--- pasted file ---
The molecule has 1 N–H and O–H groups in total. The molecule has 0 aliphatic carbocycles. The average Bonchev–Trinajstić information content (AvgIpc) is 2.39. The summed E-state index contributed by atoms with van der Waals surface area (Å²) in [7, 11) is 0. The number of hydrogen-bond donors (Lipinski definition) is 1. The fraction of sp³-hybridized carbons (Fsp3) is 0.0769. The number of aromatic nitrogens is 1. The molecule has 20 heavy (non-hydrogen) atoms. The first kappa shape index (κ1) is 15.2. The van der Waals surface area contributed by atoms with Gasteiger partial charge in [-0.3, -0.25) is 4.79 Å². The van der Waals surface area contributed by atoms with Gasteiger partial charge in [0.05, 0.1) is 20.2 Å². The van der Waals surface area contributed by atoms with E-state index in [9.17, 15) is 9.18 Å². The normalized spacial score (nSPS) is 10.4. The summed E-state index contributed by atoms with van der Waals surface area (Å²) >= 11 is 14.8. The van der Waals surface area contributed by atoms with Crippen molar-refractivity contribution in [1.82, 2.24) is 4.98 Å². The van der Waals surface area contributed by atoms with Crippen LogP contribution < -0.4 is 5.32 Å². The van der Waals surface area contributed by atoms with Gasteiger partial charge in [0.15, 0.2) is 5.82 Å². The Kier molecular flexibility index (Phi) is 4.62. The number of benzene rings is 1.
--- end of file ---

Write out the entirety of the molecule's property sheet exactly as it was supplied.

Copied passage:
The molecule has 1 N–H and O–H groups in total. The molecule has 0 aliphatic carbocycles. The average Bonchev–Trinajstić information content (AvgIpc) is 2.39. The summed E-state index contributed by atoms with van der Waals surface area (Å²) in [7, 11) is 0. The number of hydrogen-bond donors (Lipinski definition) is 1. The fraction of sp³-hybridized carbons (Fsp3) is 0.0769. The number of aromatic nitrogens is 1. The molecule has 20 heavy (non-hydrogen) atoms. The first kappa shape index (κ1) is 15.2. The van der Waals surface area contributed by atoms with Gasteiger partial charge in [-0.3, -0.25) is 4.79 Å². The van der Waals surface area contributed by atoms with Gasteiger partial charge in [0.05, 0.1) is 20.2 Å². The van der Waals surface area contributed by atoms with E-state index in [9.17, 15) is 9.18 Å². The normalized spacial score (nSPS) is 10.4. The summed E-state index contributed by atoms with van der Waals surface area (Å²) >= 11 is 14.8. The van der Waals surface area contributed by atoms with Crippen molar-refractivity contribution in [1.82, 2.24) is 4.98 Å². The van der Waals surface area contributed by atoms with Crippen LogP contribution < -0.4 is 5.32 Å². The van der Waals surface area contributed by atoms with Gasteiger partial charge in [0.15, 0.2) is 5.82 Å². The Kier molecular flexibility index (Phi) is 4.62. The number of benzene rings is 1.